How to read a Performance Pop?

I am not going to explain how to create a Lollipop Chart, Andy Kriebel has already recorded a brilliant step by step guide during a 'Tableau Tip Tuesday':


What I will instead focus on is how a business user would interpret a Lollipop Chart and why, within my organisation, individuals find them an incredibly intuitive way of understand team level performance variance.

Concept 1: Each 'pop' represents a single Key Performance Indicator (KPI)

Within each Team's vertical line, in my example, exists 5 'pops'. Each 'pop' represents an individual KPI. When designing the calculation for the 'pop' it is important to recognise that performance can have a wide range between Teams, for example a KPI could have a target of 90% and Team A could be performing at 95% whilst Team B is at 60%. If you attempted to visualise this actual variance it could result in the 'pops' losing their benefit as the range of the axis would be too great. As such I created a calculated field to standardise the variance. Any performance of that exceeded target by 5% or more was 'capped' at 5% whilst any performance that missed the target by 10% was also 'capped' at 10%. This allows the axis of the 'pops' to be fixed between -5% and 10% and 3 bands to be created (as described further in concept 2):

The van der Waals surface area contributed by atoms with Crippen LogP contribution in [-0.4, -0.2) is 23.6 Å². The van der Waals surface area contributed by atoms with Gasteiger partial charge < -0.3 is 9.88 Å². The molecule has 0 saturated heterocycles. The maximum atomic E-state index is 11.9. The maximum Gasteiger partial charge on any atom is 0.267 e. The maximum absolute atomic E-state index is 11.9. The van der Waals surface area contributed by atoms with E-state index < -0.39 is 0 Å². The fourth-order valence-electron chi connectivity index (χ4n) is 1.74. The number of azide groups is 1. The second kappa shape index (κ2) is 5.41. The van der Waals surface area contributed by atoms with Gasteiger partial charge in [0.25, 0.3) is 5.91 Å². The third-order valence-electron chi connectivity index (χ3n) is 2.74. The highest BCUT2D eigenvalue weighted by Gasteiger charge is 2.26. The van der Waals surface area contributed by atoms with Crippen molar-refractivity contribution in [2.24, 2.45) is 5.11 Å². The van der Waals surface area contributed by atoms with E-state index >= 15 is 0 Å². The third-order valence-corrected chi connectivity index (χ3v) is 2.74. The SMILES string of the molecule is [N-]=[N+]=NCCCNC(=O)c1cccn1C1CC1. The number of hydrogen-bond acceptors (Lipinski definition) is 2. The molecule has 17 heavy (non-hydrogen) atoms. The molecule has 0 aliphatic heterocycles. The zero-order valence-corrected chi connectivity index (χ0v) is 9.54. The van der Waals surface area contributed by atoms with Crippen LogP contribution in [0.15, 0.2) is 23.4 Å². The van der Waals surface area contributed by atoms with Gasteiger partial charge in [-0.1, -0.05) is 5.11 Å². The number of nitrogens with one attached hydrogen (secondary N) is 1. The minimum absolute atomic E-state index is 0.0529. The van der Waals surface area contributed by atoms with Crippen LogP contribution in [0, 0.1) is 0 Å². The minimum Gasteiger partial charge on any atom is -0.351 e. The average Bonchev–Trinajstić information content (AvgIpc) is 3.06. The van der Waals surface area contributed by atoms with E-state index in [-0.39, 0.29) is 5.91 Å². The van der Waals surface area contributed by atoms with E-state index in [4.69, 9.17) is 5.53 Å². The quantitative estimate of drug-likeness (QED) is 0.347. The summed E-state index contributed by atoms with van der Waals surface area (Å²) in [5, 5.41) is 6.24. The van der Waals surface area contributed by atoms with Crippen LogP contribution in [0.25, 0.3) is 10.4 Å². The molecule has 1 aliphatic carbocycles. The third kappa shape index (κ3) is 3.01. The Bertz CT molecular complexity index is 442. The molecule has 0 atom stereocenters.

- Excellent performing metrics

- Average performing metrics

- Poorly performing metrics

Concept 2: The shaded area behind the Performance Pops allows a user to easily identify what level of performance a KPI is performing at

Visually representing performance, through coloured bands, supports a user to avoid focusing on the exact level of performance. This is critical as it is this technique that subtly moves users away from using the charts as a mechanism for judgement and towards using them for improvement and support.

Concept 3: The dotted line for each column represents the average performance of a team across all of the KPIs being analysed.